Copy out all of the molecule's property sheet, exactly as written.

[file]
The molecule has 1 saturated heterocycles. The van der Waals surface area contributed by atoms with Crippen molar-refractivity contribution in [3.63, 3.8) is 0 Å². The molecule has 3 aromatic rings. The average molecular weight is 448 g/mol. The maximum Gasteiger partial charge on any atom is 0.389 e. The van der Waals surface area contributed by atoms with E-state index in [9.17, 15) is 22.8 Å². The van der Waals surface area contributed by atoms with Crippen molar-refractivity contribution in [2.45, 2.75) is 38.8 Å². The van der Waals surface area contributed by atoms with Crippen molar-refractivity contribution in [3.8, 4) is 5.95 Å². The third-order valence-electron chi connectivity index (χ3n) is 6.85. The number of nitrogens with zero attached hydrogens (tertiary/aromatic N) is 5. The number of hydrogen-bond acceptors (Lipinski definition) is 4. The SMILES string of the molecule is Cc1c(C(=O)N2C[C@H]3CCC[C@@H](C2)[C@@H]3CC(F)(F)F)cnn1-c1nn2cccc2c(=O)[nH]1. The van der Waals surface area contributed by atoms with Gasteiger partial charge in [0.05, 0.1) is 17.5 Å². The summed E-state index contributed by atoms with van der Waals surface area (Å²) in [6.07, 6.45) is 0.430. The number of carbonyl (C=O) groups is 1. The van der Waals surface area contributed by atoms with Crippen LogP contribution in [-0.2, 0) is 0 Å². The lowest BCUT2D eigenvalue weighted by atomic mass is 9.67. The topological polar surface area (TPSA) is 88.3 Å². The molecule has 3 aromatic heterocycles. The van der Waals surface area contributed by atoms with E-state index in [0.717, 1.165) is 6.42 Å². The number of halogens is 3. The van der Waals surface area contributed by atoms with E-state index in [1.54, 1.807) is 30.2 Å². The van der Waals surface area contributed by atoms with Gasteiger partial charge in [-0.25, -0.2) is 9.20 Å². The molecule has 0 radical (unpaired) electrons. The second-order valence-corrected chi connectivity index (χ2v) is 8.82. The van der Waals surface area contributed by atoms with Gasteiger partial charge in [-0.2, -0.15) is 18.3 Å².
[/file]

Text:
The molecule has 1 saturated heterocycles. The van der Waals surface area contributed by atoms with Crippen molar-refractivity contribution in [3.63, 3.8) is 0 Å². The molecule has 3 aromatic rings. The average molecular weight is 448 g/mol. The maximum Gasteiger partial charge on any atom is 0.389 e. The van der Waals surface area contributed by atoms with E-state index in [9.17, 15) is 22.8 Å². The van der Waals surface area contributed by atoms with Crippen molar-refractivity contribution in [2.45, 2.75) is 38.8 Å². The van der Waals surface area contributed by atoms with Crippen molar-refractivity contribution in [3.8, 4) is 5.95 Å². The third-order valence-electron chi connectivity index (χ3n) is 6.85. The number of nitrogens with zero attached hydrogens (tertiary/aromatic N) is 5. The number of hydrogen-bond acceptors (Lipinski definition) is 4. The SMILES string of the molecule is Cc1c(C(=O)N2C[C@H]3CCC[C@@H](C2)[C@@H]3CC(F)(F)F)cnn1-c1nn2cccc2c(=O)[nH]1. The van der Waals surface area contributed by atoms with Gasteiger partial charge in [0.05, 0.1) is 17.5 Å². The summed E-state index contributed by atoms with van der Waals surface area (Å²) in [6.07, 6.45) is 0.430. The number of carbonyl (C=O) groups is 1. The van der Waals surface area contributed by atoms with Crippen LogP contribution in [-0.2, 0) is 0 Å². The lowest BCUT2D eigenvalue weighted by atomic mass is 9.67. The topological polar surface area (TPSA) is 88.3 Å². The molecule has 3 aromatic heterocycles. The van der Waals surface area contributed by atoms with E-state index in [0.717, 1.165) is 6.42 Å². The number of halogens is 3. The van der Waals surface area contributed by atoms with E-state index in [1.54, 1.807) is 30.2 Å². The van der Waals surface area contributed by atoms with Gasteiger partial charge in [-0.25, -0.2) is 9.20 Å². The molecule has 0 radical (unpaired) electrons. The second-order valence-corrected chi connectivity index (χ2v) is 8.82. The van der Waals surface area contributed by atoms with Gasteiger partial charge in [-0.2, -0.15) is 18.3 Å².